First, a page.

DisplayPort Multi-Stream Transport (MST)

MST means Multi-Stream Transport which allows multiple displays to be connected to a single DP port on a Windows 10 / 8.x / 7 computer since DP 1.2. It does this by combining multiple video signals into a single stream (a process known as multiplexing) and sending it over a DisplayPort 1.2 or higher cable to a device that unbundles the signal. The "unbundling" device might be an MST Hub or a series of "daisy-chained" MST monitors.

OS SUPPORTING MST

Supported OS - Windows 10, Windows 8/8.1 and Windows 7. 
While Mac OS X or Chrome OS™ (although Chrome OS support is rumored to be in the pipeline) does not support MST.

MST REQUIREMENTS

  • Graphics card (GPU) supporting DisplayPort (1.2 or better) MST
  • An MST Hub or MST supported Docking Station
  • DisplayPort 1.2 MST-capable monitor with MST mode enabled
  • DP 1.2 or above cable

MST CONFIGURATION OPTIONS

Daisy-Chained Monitors

DisplayPort MST lets you daisy-chain monitors with DisplayPort 1.2 ports (each monitor must have a DP output port that supports MST). Daisy chaining means connecting your laptop to monitor A, then connecting monitor A to monitor B and so on. The number of monitors you can daisy-chain is limited and depends on the resolution and frame rate. The last monitor in the chain does not need to support DP MST.

DisplayPort MST Hub

A DisplayPort MST hub offers the most flexibility. For example, you can connect up to 4 HDMI monitors or televisions. You can also create a video wall, making a hub ideal for digital signage in schools, churches, conference rooms, trade shows and retail outlets.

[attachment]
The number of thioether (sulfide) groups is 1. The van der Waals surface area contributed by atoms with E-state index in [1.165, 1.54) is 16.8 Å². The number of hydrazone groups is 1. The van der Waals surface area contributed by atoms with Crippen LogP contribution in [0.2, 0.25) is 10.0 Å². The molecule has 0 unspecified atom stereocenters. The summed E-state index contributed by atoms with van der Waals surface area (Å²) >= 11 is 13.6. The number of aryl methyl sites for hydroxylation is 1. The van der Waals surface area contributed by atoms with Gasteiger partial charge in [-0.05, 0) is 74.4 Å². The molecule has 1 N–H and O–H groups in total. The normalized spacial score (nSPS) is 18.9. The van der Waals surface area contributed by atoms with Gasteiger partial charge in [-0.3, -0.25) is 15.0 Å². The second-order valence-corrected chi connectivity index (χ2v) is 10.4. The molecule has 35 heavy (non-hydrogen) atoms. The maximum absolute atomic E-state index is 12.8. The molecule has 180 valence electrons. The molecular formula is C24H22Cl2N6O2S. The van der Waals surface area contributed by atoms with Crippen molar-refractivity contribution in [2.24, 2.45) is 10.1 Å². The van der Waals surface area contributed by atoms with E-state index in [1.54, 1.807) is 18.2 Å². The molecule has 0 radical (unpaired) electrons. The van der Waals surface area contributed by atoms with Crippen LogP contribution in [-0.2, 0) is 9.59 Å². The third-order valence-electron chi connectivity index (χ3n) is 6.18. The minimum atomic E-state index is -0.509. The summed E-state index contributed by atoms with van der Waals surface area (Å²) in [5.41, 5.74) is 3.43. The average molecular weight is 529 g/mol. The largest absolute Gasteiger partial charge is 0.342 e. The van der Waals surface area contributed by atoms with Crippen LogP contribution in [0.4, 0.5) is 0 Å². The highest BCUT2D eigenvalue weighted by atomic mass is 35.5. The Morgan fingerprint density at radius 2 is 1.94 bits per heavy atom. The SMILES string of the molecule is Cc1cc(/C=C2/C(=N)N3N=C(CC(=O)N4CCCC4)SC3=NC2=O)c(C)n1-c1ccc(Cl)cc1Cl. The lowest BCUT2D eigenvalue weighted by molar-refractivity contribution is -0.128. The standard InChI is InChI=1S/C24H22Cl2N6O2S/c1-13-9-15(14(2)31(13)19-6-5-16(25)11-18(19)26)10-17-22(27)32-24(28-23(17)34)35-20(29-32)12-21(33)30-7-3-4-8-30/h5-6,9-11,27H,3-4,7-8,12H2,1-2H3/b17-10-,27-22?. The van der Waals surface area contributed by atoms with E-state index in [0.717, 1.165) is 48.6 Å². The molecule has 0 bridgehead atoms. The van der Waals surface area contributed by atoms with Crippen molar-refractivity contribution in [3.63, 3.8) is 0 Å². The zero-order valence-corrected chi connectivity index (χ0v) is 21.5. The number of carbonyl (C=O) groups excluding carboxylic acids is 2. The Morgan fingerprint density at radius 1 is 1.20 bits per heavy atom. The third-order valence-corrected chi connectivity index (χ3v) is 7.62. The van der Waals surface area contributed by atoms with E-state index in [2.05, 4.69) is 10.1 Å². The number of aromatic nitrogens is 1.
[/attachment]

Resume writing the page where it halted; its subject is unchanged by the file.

MST-compliant DisplayPort graphics cards have limited bandwidth. An MST hub will split this total bandwidth between the connected monitors, with 1080p monitors consuming approximately 22% of bandwidth and 4K monitors using 40% or more. For example, this means you can connect up to 4 monitors with a resolution of 1080p to a DP 1.2 port.

MST Hub Display Modes

An MST Hub supports 3 x modes for multi-monitor displays: Mirror Mode, Extended Mode, and Video Wall Mode. The computer Graphics card determines the Max. supported video resolution and the number of monitors. Please check your graphics card specs to determine its capability.

1. MIRROR MODE
Retail environments with in-store product promotion screens
Arrival and departure boards in airports, bus terminals and train stations
Video presentations in classrooms, churches or auditoriums and multiple information booths and kiosks at trade shows. 

2. EXTENDED DESKTOP MODE
Extended mode is especially useful in presentations when you want to display notes or reference data on one screen while performing a demonstration or showing a video on another screen.

3. VIDEO WALL MODE
In multi-stream video wall mode, the monitors will correctly display your content to create a dazzling, eye-catching presentation. Create a panoramic digital sign or wow the crowd at your next trade show. A computer with a DisplayPort 1.2-compatible graphics card (such as AMD Radeon with AMD Eyefinity technology) is required to display in video wall mode.